Monday, October 18, 2010

"I was always looking outside myself for strength and confidence..."

"...but it comes from within. It is there all the time." ~ Anna Freud

Last week (Oct 11-15) was a difficult week. I'm not one to complain too often or to reflect upon my life pessimistically. I like to spread positive words. And this post will spread positivity and self-reflection. But first I need the catharsis of confession. It was a f*$!#ing HARD week. There was friend drama, crazy traveling schedules, work drama and hectic meetings, illnesses and sleeplessness, teaching and deadlines. And there was Buddy.

Although I try to be positive about situations and appreciate what I have as often as I can, sometimes I am stunned by the slightest thing that makes me feel that I've been taking my life for granted. In this case, it's my sense of self. I didn't have a difficult childhood but it wasn't an easy one. I've been blessed with a fair amount of self-confidence and self-love because of the different types of people I've had to deal with and my experiences growing up. Being the oldest of 5, I also had to serve as the protector of my siblings and that really boosted my strong sense of self. No one's opinion matters but your own and those you love. I whole-heartedly believe that this is what gets me through life, in addition to growing up in a hard-working family.

Lately, I've been letting myself get carried away by how other people see me when I know it's simply jealousy and envy they are feeling. Even though I thought I was listening to myself and not falling for malice, I don't think that's true. After the past week, I think I've been thinking far too often about my own lifestyle and how I may negatively affect others. Is it a detriment to be my friend? I try to use whatever lifestyle advantages I have to help others, but am I doing enough?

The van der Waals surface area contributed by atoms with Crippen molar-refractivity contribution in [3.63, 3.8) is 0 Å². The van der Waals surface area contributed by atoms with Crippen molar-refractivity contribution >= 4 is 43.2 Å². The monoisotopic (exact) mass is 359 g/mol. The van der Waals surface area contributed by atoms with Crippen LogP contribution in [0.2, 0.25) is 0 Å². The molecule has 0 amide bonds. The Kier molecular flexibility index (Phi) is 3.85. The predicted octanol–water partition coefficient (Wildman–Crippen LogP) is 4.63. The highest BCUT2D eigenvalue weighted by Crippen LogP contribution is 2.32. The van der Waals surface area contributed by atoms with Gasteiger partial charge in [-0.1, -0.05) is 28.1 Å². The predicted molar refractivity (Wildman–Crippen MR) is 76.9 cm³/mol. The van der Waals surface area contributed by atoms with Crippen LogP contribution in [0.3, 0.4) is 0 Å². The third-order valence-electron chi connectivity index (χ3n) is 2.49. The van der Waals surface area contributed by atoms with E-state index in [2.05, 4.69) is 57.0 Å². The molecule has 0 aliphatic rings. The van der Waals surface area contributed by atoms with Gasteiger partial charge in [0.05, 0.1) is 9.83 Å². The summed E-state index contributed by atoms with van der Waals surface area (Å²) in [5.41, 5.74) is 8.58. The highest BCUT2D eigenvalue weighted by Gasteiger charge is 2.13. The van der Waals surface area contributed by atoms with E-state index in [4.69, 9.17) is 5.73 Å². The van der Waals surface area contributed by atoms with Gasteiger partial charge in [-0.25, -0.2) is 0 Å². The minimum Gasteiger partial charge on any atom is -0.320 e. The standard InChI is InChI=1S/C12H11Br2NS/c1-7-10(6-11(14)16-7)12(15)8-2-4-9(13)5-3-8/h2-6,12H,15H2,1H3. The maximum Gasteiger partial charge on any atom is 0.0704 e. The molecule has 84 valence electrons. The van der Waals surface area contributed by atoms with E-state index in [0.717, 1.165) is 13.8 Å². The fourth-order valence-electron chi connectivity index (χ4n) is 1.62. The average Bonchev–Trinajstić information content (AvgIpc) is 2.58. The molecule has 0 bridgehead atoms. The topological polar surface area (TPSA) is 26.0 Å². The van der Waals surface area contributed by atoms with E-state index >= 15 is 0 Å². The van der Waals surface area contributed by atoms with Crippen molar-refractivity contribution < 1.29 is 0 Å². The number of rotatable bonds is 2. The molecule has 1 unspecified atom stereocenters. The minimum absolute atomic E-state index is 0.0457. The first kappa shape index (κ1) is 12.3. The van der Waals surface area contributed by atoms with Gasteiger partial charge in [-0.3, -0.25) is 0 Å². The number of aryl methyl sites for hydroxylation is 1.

And along came Buddy. Buddy is a stray cat in our neighborhood (I chose the name Buddy) and he showed up in early spring. My husband and I have several cats of our own and foster cats for a local shelter. We are committed to catching the strays to make sure they are at least neutered/spayed and up-to-date on shots. If they seem super friendly, we take them into the shelter to put them up for adoption. It took me 7 months to get Buddy used to me enough to let me pet him. He immediately became one of the sweetest cats (and possibly least intelligent one) I've ever known. Buddy obviously wasn't feral, just a bit shy and maybe a little slow. Two weeks ago, he seemed comfortable enough with me that I decided it was time to grab him. He stayed in a spare bathroom until we were able to take him into the shelter and I was surprised by how easily he adjusted to being an indoor kitty. He surely must've been an indoor kitty before.

We finally took him in after a few days with us and I was sad to see him go. I'd gotten used to his wide-eyed look while he hung around our porch for nearly a year. But we have so many cats as it is, I can't take another one. I comforted myself with the knowledge that someone loving and kind would adopt him and I could keep tabs on him through my contacts with the shelter. We also put our names down as a responsible contact in case he gets sick and needs to be temporarily fostered.